Phone Reminders to Break in a Fast

This morning I read a motivational email which said to take one full minute to list the things you are grateful for and then set your phone alarm to do it again in two hours and continue throughout the day. :alarm_clock:

I thought it a great – and timely-- idea. I have started doing it and am also using it to remind myself and reinforce my decision to fast every two hours as well as to make sure I have a fresh drink handy. :tea: This should help me stay on course the first couple of days while breaking in a new fast.
:muscle: :white_check_mark:

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This little practice is going great! After my final minute last night, I went ahead and set my alarm :alarm_clock: reminder for this morning and have kept it up every two hours. I use the stopwatch to make sure I give a full minute of listing what I am thankful for. I make it a prayer of thanksgiving to God and even some self-congratulations for getting a task done, such as fasting joyfully. :innocent:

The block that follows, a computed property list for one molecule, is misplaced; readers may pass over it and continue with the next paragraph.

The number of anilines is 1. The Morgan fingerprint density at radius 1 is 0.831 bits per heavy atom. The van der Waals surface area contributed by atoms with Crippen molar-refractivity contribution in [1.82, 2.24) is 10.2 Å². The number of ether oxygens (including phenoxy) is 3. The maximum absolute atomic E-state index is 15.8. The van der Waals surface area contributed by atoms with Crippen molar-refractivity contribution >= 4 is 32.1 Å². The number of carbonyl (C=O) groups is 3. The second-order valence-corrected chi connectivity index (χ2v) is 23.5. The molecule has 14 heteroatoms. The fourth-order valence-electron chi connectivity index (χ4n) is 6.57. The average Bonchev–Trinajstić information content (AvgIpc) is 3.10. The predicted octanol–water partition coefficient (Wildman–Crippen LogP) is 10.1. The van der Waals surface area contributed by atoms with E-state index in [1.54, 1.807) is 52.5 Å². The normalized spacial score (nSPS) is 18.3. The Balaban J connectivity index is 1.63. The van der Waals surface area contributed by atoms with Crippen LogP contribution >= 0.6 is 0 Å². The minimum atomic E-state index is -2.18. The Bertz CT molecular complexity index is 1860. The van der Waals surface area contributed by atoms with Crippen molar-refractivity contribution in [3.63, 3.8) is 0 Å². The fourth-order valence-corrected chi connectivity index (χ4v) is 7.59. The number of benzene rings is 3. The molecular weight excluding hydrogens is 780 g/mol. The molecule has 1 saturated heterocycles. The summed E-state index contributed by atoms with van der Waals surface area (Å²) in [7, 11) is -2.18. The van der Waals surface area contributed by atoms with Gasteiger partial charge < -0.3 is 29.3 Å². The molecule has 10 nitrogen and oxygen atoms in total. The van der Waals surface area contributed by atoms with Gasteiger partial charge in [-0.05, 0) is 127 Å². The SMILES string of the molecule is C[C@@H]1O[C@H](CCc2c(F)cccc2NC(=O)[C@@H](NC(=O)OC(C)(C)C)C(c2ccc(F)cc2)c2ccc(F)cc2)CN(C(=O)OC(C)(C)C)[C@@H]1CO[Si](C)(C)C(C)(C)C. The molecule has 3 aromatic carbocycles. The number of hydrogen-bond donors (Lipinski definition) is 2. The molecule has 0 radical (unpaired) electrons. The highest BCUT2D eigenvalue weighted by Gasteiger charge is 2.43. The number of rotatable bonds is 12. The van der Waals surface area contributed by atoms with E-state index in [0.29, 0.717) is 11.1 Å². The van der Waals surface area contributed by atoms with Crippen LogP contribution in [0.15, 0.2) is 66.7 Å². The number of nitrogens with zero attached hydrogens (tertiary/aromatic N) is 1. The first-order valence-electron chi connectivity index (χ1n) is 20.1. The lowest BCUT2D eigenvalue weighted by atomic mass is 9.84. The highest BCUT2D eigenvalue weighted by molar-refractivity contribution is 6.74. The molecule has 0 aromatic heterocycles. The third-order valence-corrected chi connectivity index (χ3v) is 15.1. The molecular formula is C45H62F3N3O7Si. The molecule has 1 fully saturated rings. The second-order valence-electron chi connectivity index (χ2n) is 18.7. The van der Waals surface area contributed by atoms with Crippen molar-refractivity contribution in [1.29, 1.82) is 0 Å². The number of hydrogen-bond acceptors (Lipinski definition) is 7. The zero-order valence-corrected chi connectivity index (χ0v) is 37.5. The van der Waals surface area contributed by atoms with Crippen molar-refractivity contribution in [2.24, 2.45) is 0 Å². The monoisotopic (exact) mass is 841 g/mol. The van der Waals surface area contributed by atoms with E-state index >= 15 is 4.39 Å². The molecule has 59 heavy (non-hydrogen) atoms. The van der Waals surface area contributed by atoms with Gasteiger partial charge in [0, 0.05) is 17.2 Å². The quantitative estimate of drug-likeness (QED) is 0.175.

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Good. Its all about establishing the right mindset and sticking with a daily routine. Then you don’t “think” you “do”.

I like this little habit I am building to have a one-minute gratitude break every two hours. It’s funny how fast time can go by and then I need to stop to reflect on something new to be grateful for. :pray:

I already have a daily habit of writing down something I am grateful in the morning, so this just adds to that (although I don’t write this one down). :alarm_clock:

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This is such a good practice to have while so many people are panicky and hoarding. It is uplifting to take that minute every two hours and give thanks for whatever comes to mind.

Today I had an unexpected thoughtful message – a blast from the past-- that made my mouth drop open in surprise. So that was especially something to be thankful for!

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From Your Best Year by Michael Hyatt:

Blockquote
Gratitude
:point_right: Keeps us hopeful
:point_right: Improves our patience
:point_right: Reminds us we have agency
:point_right: Expands possible responses

Gratitude has many virtues, but one often overlooked benefit is boosting our resiliency.

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